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Disability and diversity: the challenges faced by autistic people

Milton, Damian (2018) Disability and diversity: the challenges faced by autistic people. In: 9th Lancaster Disability Studies conference, 11-13 Seeptember 2018, Lancaster, UK. (Unpublished)

Abstract

Autism has been variously described as everything from an evil spirit that robs parents of their children, to a differing cognitive style, or even a fundamental asset to human evolution. The spectrum of ways in which autistic people can present is so myriad, that it may be little wonder that the ‘enigma’ (Frith, 1989) still evades simplistic descriptions, as scientists search in vain for what exactly autism is. Although various attempts have been made to categorise differing subgroups of the autism spectrum, e.g. ‘Asperger Syndrome’, ‘low-functioning autism’, ‘atypical autism’; it is highly questionable as to how accurately such distinctions can be made and how useful they are in practice. This presentation looks at the challenges of understanding and addressing the needs of such a diverse array of people in relation to both traditional models of disability and that of more recent proposals. This presentation will also comment on the work of the Participatory Autism Research Collective (PARC) in relation to meeting such needs.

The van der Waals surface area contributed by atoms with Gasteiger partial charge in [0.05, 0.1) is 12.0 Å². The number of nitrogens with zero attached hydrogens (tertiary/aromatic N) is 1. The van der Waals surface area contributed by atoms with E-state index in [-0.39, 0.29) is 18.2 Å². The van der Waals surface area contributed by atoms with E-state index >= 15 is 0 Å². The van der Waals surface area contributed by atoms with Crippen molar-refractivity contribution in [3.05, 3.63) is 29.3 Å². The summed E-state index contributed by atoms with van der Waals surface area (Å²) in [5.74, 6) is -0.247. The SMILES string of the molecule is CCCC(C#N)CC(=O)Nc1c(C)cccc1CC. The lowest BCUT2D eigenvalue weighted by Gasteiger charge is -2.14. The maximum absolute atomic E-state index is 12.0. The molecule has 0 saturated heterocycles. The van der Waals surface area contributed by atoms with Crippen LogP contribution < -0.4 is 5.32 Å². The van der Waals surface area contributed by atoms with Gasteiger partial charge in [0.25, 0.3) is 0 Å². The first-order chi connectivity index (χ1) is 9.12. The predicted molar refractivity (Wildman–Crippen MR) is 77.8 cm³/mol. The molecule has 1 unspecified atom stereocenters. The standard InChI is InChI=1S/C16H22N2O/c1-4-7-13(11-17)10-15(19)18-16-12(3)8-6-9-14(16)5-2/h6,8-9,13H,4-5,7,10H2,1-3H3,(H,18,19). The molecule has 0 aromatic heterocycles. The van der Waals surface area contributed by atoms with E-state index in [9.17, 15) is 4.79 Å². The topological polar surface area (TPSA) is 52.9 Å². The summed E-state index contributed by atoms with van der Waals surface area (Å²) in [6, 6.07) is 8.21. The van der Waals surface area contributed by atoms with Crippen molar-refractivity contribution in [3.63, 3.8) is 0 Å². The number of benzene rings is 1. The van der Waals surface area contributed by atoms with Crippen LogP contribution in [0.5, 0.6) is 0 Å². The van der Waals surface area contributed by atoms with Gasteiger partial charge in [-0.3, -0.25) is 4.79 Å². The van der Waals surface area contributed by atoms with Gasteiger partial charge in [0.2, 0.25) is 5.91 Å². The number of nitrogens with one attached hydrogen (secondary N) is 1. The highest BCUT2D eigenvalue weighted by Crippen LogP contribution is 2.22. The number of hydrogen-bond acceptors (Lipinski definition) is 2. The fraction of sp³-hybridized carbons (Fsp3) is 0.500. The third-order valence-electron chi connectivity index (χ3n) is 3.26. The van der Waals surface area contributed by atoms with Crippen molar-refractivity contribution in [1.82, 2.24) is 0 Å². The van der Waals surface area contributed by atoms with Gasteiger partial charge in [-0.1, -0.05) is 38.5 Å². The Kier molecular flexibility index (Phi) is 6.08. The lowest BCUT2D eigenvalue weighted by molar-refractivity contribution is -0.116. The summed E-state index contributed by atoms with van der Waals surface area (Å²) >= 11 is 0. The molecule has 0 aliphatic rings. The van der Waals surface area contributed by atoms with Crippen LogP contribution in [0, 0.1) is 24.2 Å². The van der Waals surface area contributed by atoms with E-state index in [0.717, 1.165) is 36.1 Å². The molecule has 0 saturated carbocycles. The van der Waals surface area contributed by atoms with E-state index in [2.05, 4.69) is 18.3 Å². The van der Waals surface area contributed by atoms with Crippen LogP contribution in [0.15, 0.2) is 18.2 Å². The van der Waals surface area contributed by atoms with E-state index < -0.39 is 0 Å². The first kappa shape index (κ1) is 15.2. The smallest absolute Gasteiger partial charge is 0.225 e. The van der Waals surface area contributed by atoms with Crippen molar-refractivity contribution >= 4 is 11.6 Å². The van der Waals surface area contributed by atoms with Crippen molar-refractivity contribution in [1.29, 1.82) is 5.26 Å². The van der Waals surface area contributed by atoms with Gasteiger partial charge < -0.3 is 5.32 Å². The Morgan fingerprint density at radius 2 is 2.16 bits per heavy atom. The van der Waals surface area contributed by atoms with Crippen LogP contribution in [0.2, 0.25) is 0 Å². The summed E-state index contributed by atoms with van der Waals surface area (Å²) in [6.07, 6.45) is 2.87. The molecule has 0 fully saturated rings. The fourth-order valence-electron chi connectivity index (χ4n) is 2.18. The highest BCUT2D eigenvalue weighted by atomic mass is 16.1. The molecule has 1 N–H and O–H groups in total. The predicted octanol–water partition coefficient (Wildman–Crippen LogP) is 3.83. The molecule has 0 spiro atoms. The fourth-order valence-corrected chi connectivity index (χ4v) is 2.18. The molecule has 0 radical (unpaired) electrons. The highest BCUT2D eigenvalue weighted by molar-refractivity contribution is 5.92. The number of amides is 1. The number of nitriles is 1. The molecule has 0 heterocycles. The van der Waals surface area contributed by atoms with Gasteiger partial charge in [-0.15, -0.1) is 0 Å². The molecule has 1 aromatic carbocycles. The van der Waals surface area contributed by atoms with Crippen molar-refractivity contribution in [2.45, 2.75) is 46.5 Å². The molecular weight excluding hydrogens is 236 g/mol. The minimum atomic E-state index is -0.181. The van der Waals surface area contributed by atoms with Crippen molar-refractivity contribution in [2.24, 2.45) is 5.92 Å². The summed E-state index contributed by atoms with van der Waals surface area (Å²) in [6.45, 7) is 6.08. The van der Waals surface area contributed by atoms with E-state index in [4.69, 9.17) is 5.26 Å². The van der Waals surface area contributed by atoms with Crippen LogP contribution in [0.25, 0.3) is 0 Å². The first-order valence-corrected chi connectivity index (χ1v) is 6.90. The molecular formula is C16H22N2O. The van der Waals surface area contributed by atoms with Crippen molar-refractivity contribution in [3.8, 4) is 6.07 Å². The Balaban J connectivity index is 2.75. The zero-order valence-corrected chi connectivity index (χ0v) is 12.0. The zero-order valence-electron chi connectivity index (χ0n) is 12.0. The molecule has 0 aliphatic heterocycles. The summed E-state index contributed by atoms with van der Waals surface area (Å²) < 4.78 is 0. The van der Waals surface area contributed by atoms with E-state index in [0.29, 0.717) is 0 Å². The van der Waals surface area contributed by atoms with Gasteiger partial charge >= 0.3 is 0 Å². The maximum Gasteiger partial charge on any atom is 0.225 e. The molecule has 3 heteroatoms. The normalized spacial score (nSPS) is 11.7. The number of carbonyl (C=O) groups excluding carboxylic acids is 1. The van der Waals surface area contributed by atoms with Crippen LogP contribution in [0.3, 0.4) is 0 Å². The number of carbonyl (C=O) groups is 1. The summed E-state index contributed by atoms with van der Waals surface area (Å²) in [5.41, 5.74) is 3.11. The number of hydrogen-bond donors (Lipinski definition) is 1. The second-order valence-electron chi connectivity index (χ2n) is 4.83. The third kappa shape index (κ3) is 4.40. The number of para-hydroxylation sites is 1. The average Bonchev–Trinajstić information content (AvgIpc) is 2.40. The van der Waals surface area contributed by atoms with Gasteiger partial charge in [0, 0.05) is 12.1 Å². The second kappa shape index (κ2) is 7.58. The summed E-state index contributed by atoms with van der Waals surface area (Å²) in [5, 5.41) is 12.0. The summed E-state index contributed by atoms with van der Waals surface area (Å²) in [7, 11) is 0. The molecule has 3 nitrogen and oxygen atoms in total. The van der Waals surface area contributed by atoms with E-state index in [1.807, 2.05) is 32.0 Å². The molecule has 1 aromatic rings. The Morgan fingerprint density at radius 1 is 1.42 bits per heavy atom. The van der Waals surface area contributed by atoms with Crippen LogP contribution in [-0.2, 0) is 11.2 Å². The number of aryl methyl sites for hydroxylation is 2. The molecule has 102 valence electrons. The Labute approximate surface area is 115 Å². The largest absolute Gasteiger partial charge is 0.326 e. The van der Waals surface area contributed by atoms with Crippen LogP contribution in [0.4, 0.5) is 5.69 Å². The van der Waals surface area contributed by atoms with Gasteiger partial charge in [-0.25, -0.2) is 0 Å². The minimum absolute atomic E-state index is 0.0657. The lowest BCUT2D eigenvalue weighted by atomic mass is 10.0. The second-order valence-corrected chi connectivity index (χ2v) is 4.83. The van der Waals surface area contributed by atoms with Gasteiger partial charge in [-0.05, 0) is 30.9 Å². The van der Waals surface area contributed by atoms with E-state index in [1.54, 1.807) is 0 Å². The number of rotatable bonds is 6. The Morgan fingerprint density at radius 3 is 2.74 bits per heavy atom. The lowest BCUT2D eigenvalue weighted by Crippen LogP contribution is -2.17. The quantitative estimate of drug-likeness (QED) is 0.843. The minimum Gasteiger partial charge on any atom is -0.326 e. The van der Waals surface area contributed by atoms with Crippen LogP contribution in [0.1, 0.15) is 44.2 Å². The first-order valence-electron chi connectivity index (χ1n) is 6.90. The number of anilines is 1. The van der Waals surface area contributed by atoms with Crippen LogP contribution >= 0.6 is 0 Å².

Item Type: Conference or workshop item (Paper)
Uncontrolled keywords: Autism, Models of Disability, Participation
Divisions: Faculties > Social Sciences > School of Social Policy Sociology and Social Research
Faculties > Social Sciences > School of Social Policy Sociology and Social Research > Tizard
Depositing User: Damian Milton
Date Deposited: 17 Sep 2018 14:48 UTC
Last Modified: 06 Feb 2020 04:18 UTC
Resource URI: https://kar.kent.ac.uk/id/eprint/69131 (The current URI for this page, for reference purposes)
Milton, Damian: https://orcid.org/0000-0003-3825-6194
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